Freightliner Five Northeast solidarity tour

THE FREIGHTLINER Five solidarity tour moved from North Carolina to the Northeast last month.

In Greensboro, N.C., a March 27 solidarity meeting featured four of the five local union leaders fired for leading a brief strike a year ago--Robert Whiteside, Glenna Swinford, Allen Bradley and Franklin Torrence. Some 22 labor and student activists attended the meeting, held at the University of North Carolina at Greensboro.

The workers are all elected officials of United Auto Workers (UAW) Local 3520 at the Freightliner plant in Cleveland, N.C. Speaking alongside them were Saladin Muhammad of Black Workers for Justice and United Electrical Workers Local 150, as well as Mark Dimondstein of the American Postal Workers Union.

Muhammad stressed that a great part of the Freightliner Five's strength is their emphasis on civil rights as an inseparable part of labor's struggle. Two of the five are African Americans, and four are members of the NAACP.

Two days later, in New York, Bradley and Whiteside spoke alongside Stanley Aronowitz, a pro-labor sociologist at the City University of New York and union activist. About 65 people, many of them union members, turned out to the event, held at the musicians' union hall in midtown Manhattan. About $1,200 was collected for the campaign.

The speakers and audience debated whether unions should seek "card-check" and other neutrality agreements as a means to organize, in exchange for agreements limiting union gains, which the UAW accepted in order to organize the Freightliner plant in Cleveland.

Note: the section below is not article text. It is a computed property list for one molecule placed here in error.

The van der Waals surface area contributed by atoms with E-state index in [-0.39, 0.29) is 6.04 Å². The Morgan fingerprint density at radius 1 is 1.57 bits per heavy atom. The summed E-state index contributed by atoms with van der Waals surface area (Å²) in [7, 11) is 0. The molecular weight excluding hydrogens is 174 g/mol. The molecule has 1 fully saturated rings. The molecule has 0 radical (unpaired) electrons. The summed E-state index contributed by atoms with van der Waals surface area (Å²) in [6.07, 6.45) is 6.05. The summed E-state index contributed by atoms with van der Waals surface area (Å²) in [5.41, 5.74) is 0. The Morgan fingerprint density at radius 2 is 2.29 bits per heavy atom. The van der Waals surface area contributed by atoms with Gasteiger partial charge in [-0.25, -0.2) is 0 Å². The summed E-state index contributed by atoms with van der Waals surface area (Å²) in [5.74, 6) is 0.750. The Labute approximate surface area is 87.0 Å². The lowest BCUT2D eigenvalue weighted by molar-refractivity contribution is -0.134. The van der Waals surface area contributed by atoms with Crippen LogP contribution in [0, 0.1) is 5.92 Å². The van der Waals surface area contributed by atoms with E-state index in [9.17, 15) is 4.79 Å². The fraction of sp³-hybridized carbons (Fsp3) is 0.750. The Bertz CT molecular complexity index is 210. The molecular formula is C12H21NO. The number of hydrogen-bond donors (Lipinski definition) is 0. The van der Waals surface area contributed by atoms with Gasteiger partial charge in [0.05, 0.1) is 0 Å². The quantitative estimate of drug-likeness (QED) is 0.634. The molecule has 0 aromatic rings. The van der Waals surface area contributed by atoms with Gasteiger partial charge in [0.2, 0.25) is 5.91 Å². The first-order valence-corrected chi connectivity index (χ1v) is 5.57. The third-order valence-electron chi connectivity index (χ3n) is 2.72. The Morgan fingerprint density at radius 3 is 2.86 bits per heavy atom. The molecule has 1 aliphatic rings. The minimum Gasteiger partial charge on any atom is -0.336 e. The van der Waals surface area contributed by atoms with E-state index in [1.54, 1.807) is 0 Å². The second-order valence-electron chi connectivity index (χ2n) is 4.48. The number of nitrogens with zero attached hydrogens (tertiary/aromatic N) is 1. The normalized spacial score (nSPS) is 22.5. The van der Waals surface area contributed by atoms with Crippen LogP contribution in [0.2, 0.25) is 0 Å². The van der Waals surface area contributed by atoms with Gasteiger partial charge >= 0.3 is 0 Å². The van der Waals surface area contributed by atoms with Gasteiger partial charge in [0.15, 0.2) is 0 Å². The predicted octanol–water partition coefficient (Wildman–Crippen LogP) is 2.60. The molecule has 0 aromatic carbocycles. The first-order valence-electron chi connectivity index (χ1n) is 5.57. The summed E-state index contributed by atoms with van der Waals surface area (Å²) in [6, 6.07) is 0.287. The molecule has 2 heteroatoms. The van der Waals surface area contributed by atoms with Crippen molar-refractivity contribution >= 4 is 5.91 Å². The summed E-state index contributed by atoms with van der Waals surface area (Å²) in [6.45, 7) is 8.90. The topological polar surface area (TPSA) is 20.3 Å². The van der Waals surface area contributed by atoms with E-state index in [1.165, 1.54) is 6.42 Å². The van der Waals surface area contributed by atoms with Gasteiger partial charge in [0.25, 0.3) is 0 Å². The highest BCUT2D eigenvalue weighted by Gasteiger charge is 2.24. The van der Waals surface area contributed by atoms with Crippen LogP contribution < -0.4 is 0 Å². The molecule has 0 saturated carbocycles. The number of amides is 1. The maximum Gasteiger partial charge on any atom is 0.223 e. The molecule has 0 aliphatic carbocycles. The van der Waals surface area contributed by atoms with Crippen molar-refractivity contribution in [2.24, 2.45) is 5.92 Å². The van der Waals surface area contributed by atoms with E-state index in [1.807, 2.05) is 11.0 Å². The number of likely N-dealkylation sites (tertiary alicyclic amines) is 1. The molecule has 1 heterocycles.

Even with the neutrality agreement, Local 3520 had to contend with so-called right-to-work laws that limit union membership. "Membership in the union in the plant went from 55 percent to 90 percent under our leadership," Bradley said.

Whiteside added, "Our union fought for diversity--we walked the walk, making sure that our leadership was multiracial and that women were represented."

The tour moved to Burlington, Vt., March 30 in a meeting held at the Vermont Workers Center. Bradley and Whiteside appeared alongside Nancy Welch of United Academics, the University of Vermont's faculty union, and Traven Leyshon, president of the Washington/Orange Central Labor Council. More than $500 was raised.

The tour wrapped up in Providence, R.I., on March 31.

Paul Fleckenstein, Peter Lamphere, Ben Lassiter and Jen Roesch contributed to this article.